How to Make Edits to Music Items in Dorico | Engrave mode

🎬  This article is a transcription of one of the excellent tutorial videos posted to the official Dorico YouTube channel.

Presented here in written form with the kind permission of its creator, Anthony Hughes, this tutorial is titled “How to Make Edits to Music Items in Dorico”…


Hi, I’m Anthony Hughes, and in this video I’ll be showing you how to edit the graphical position of music items here in Steinberg’s new music notation software, Dorico.

I’m in Engrave mode

which I can always get to easily by pressing key command Ctrl+3 on Windows, or Cmd+3 on Mac.

You’ll notice that because Engrave mode is all about fine-tuning the graphical appearance of your layouts, Galley View is not available and you always view your music in Page view.

Now, I can simply click on an item and drag it to a new position.

Note that this only affects the graphical appearance of the object and does not have any effect on playback or the underlying musical rhythmic position of the object. If an object is made up of more than one part, you can select each fragment individually to edit it. Some items such as slurs and ties have multiple control points—or handles—that give you complete control over their shaping and positioning.

For even more fine-grain control, hold down Alt and use the arrow keys to move the selected control points. Add Ctrl on Windows (that’s Command on Mac) to move in larger amounts.

Being able to select individual fragments of music items has other uses too. For example, in Write mode, when you click any tied note, the entire tie chain is selected. When working in Write mode this is useful, because musically it is just one note of a specified duration that might just happen to fall over a barline or beat group division meaning it has to be represented as a tie, and if you move or edit it then you want it to react as a single note would. In Engrave mode however, being able to access the individual noteheads give you the flexibility to set the graphical appearance as you need it; such as forcing the stem direction.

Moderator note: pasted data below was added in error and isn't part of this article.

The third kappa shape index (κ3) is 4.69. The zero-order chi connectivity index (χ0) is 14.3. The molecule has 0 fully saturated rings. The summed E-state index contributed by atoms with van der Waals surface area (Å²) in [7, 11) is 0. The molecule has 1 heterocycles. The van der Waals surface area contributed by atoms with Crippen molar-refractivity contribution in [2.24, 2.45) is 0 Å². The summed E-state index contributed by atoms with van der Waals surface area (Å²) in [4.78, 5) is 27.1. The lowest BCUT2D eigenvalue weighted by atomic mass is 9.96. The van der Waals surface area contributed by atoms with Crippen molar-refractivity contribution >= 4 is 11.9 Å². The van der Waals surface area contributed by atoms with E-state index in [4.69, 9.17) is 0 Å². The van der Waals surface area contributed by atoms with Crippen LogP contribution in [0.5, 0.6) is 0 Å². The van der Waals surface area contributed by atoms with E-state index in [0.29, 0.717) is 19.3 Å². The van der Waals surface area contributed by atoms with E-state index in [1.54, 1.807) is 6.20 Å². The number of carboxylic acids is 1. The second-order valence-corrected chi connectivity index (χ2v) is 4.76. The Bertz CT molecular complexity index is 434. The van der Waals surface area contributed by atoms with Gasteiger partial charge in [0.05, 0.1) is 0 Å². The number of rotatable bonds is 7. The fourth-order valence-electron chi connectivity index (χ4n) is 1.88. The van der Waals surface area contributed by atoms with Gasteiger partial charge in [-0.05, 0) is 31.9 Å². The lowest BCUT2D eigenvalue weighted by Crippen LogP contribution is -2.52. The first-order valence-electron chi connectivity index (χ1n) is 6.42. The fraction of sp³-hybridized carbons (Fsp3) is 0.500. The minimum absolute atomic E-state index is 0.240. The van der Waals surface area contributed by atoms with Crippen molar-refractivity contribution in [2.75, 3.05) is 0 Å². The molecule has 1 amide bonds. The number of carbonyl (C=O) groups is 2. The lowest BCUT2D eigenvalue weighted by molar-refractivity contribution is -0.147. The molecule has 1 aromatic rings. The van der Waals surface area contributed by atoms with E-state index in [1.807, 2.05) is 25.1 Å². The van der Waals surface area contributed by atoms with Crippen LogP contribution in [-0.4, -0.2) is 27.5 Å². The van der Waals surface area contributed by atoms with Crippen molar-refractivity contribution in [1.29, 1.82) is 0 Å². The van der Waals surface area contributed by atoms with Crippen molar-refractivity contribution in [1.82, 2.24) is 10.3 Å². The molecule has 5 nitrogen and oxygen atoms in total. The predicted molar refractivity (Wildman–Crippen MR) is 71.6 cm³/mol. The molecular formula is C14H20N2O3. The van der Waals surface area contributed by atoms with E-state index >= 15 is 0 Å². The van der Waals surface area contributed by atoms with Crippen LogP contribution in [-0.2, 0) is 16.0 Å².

When you navigate through your music using the arrow keys in Engrave mode, you can move in any direction from fragment to fragment across items and staves.

[In the video example, I’m starting with this stem selected and I can press the down arrow, first to move to each notehead in the chord, and then to the second voice notehead and stem, and from there I can continue down to the high C on the next system.]

I can continue to move through the items in the score and at *this* point I can press the up arrow key to navigate to the slur.

From here I can hold down Alt and use the up/down arrows to move the entire slur,

or I can press the Tab key to cycle through the individual handles and then make more adjustments.

As you manually adjust the position of objects in the music, Dorico is setting properties with the exact dx and dy coordinates of each control point or handle. This means you can easily set precise values directly in the properties panel, or remove the overrides by simply switching the property off.

There are also useful menu items for resetting the appearance and position of various items.

Finally, you set the position of music items in Engrave mode safe in the knowledge that the changes only affect the layout you are working on. After all, if you are wishing to change the default positioning of items across all layouts you would use the Engraving Options.